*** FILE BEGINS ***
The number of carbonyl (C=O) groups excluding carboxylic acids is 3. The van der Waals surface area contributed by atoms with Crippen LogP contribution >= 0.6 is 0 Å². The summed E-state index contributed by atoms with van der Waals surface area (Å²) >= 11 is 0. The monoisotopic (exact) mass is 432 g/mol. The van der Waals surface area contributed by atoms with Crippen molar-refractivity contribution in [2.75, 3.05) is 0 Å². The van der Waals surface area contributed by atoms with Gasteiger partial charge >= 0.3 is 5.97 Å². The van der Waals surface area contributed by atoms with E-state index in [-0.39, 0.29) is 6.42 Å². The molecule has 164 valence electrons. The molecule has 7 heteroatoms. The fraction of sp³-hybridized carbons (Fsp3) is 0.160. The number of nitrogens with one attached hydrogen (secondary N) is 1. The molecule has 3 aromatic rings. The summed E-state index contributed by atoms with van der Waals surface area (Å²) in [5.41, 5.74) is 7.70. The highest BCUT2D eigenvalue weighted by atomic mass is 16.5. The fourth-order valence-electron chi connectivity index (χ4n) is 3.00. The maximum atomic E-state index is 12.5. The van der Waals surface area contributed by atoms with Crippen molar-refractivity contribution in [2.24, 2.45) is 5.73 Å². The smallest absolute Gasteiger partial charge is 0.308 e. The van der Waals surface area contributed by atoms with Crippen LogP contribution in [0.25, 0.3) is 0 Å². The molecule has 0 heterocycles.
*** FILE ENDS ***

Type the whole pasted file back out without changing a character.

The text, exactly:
The number of carbonyl (C=O) groups excluding carboxylic acids is 3. The van der Waals surface area contributed by atoms with Crippen LogP contribution >= 0.6 is 0 Å². The summed E-state index contributed by atoms with van der Waals surface area (Å²) >= 11 is 0. The monoisotopic (exact) mass is 432 g/mol. The van der Waals surface area contributed by atoms with Crippen molar-refractivity contribution in [2.75, 3.05) is 0 Å². The van der Waals surface area contributed by atoms with Gasteiger partial charge >= 0.3 is 5.97 Å². The van der Waals surface area contributed by atoms with E-state index in [-0.39, 0.29) is 6.42 Å². The molecule has 164 valence electrons. The molecule has 7 heteroatoms. The fraction of sp³-hybridized carbons (Fsp3) is 0.160. The number of nitrogens with one attached hydrogen (secondary N) is 1. The molecule has 3 aromatic rings. The summed E-state index contributed by atoms with van der Waals surface area (Å²) in [5.41, 5.74) is 7.70. The highest BCUT2D eigenvalue weighted by atomic mass is 16.5. The fourth-order valence-electron chi connectivity index (χ4n) is 3.00. The maximum atomic E-state index is 12.5. The van der Waals surface area contributed by atoms with Crippen molar-refractivity contribution in [2.24, 2.45) is 5.73 Å². The smallest absolute Gasteiger partial charge is 0.308 e. The van der Waals surface area contributed by atoms with Crippen LogP contribution in [0.25, 0.3) is 0 Å². The molecule has 0 heterocycles.